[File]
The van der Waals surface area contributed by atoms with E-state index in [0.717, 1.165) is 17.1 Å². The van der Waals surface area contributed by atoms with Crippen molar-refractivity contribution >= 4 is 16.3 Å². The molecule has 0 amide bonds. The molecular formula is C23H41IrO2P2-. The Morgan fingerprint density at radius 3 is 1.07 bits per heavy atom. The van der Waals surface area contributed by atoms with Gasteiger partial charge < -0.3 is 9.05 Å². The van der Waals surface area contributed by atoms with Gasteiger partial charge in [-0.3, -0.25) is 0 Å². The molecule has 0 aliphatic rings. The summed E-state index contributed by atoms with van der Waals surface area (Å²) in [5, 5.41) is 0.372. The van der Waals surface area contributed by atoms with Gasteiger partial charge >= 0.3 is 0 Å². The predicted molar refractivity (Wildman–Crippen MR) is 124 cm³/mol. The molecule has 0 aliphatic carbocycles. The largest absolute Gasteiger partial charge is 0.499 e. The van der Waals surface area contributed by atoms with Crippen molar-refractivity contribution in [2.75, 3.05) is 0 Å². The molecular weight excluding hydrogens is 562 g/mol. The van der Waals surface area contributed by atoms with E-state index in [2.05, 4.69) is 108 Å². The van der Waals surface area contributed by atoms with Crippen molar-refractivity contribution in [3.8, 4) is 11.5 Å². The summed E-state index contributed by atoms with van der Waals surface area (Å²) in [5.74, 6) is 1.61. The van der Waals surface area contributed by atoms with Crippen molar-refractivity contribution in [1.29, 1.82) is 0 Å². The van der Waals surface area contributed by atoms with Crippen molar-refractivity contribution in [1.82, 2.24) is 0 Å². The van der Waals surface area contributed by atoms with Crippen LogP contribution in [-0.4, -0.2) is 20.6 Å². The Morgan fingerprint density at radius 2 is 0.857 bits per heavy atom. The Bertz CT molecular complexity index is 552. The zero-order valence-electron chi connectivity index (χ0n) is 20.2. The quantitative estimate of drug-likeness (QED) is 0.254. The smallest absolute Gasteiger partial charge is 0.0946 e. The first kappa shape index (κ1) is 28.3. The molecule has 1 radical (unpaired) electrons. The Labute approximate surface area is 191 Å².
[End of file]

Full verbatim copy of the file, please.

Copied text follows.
The van der Waals surface area contributed by atoms with E-state index in [0.717, 1.165) is 17.1 Å². The van der Waals surface area contributed by atoms with Crippen molar-refractivity contribution >= 4 is 16.3 Å². The molecule has 0 amide bonds. The molecular formula is C23H41IrO2P2-. The Morgan fingerprint density at radius 3 is 1.07 bits per heavy atom. The van der Waals surface area contributed by atoms with Gasteiger partial charge < -0.3 is 9.05 Å². The van der Waals surface area contributed by atoms with Gasteiger partial charge in [-0.3, -0.25) is 0 Å². The molecule has 0 aliphatic rings. The summed E-state index contributed by atoms with van der Waals surface area (Å²) in [5, 5.41) is 0.372. The van der Waals surface area contributed by atoms with Gasteiger partial charge >= 0.3 is 0 Å². The predicted molar refractivity (Wildman–Crippen MR) is 124 cm³/mol. The molecule has 0 aliphatic carbocycles. The largest absolute Gasteiger partial charge is 0.499 e. The van der Waals surface area contributed by atoms with Crippen molar-refractivity contribution in [2.75, 3.05) is 0 Å². The molecular weight excluding hydrogens is 562 g/mol. The van der Waals surface area contributed by atoms with E-state index in [2.05, 4.69) is 108 Å². The van der Waals surface area contributed by atoms with Crippen molar-refractivity contribution in [3.8, 4) is 11.5 Å². The summed E-state index contributed by atoms with van der Waals surface area (Å²) in [5.74, 6) is 1.61. The van der Waals surface area contributed by atoms with Crippen molar-refractivity contribution in [1.29, 1.82) is 0 Å². The van der Waals surface area contributed by atoms with Crippen molar-refractivity contribution in [1.82, 2.24) is 0 Å². The van der Waals surface area contributed by atoms with Crippen LogP contribution in [-0.4, -0.2) is 20.6 Å². The Morgan fingerprint density at radius 2 is 0.857 bits per heavy atom. The Bertz CT molecular complexity index is 552. The zero-order valence-electron chi connectivity index (χ0n) is 20.2. The quantitative estimate of drug-likeness (QED) is 0.254. The smallest absolute Gasteiger partial charge is 0.0946 e. The first kappa shape index (κ1) is 28.3. The molecule has 1 radical (unpaired) electrons. The Labute approximate surface area is 191 Å².